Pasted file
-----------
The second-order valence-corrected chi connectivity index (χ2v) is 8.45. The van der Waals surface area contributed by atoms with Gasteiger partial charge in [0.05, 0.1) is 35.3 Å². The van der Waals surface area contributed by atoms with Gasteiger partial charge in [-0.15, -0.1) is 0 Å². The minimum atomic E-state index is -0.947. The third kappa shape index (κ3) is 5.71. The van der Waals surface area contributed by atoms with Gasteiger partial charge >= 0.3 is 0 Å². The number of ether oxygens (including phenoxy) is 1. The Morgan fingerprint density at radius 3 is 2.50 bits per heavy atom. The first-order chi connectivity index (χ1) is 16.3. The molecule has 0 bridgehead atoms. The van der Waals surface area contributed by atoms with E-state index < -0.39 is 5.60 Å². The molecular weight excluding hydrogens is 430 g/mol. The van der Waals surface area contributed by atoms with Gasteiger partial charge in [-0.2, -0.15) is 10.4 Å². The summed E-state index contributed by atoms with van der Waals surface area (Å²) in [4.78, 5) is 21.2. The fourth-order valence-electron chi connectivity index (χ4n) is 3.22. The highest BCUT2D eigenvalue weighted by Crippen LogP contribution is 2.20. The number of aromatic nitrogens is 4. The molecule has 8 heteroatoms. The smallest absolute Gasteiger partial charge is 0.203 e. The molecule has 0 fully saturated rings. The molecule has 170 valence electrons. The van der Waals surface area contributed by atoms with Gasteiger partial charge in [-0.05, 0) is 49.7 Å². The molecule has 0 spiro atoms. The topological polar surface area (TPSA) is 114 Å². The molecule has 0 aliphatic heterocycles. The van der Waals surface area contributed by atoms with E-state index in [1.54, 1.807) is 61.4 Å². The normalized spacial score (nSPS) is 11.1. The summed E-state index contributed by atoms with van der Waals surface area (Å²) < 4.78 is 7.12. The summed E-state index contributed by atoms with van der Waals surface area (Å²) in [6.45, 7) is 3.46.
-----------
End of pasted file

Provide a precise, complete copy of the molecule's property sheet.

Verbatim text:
The second-order valence-corrected chi connectivity index (χ2v) is 8.45. The van der Waals surface area contributed by atoms with Gasteiger partial charge in [0.05, 0.1) is 35.3 Å². The van der Waals surface area contributed by atoms with Gasteiger partial charge in [-0.15, -0.1) is 0 Å². The minimum atomic E-state index is -0.947. The third kappa shape index (κ3) is 5.71. The van der Waals surface area contributed by atoms with Gasteiger partial charge >= 0.3 is 0 Å². The number of ether oxygens (including phenoxy) is 1. The Morgan fingerprint density at radius 3 is 2.50 bits per heavy atom. The first-order chi connectivity index (χ1) is 16.3. The molecule has 0 bridgehead atoms. The van der Waals surface area contributed by atoms with E-state index < -0.39 is 5.60 Å². The molecular weight excluding hydrogens is 430 g/mol. The van der Waals surface area contributed by atoms with Gasteiger partial charge in [-0.2, -0.15) is 10.4 Å². The summed E-state index contributed by atoms with van der Waals surface area (Å²) in [4.78, 5) is 21.2. The fourth-order valence-electron chi connectivity index (χ4n) is 3.22. The highest BCUT2D eigenvalue weighted by Crippen LogP contribution is 2.20. The number of aromatic nitrogens is 4. The molecule has 8 heteroatoms. The smallest absolute Gasteiger partial charge is 0.203 e. The molecule has 0 fully saturated rings. The molecule has 170 valence electrons. The van der Waals surface area contributed by atoms with Gasteiger partial charge in [-0.05, 0) is 49.7 Å². The molecule has 0 spiro atoms. The topological polar surface area (TPSA) is 114 Å². The molecule has 0 aliphatic heterocycles. The van der Waals surface area contributed by atoms with E-state index in [1.54, 1.807) is 61.4 Å². The normalized spacial score (nSPS) is 11.1. The summed E-state index contributed by atoms with van der Waals surface area (Å²) < 4.78 is 7.12. The summed E-state index contributed by atoms with van der Waals surface area (Å²) in [6.45, 7) is 3.46.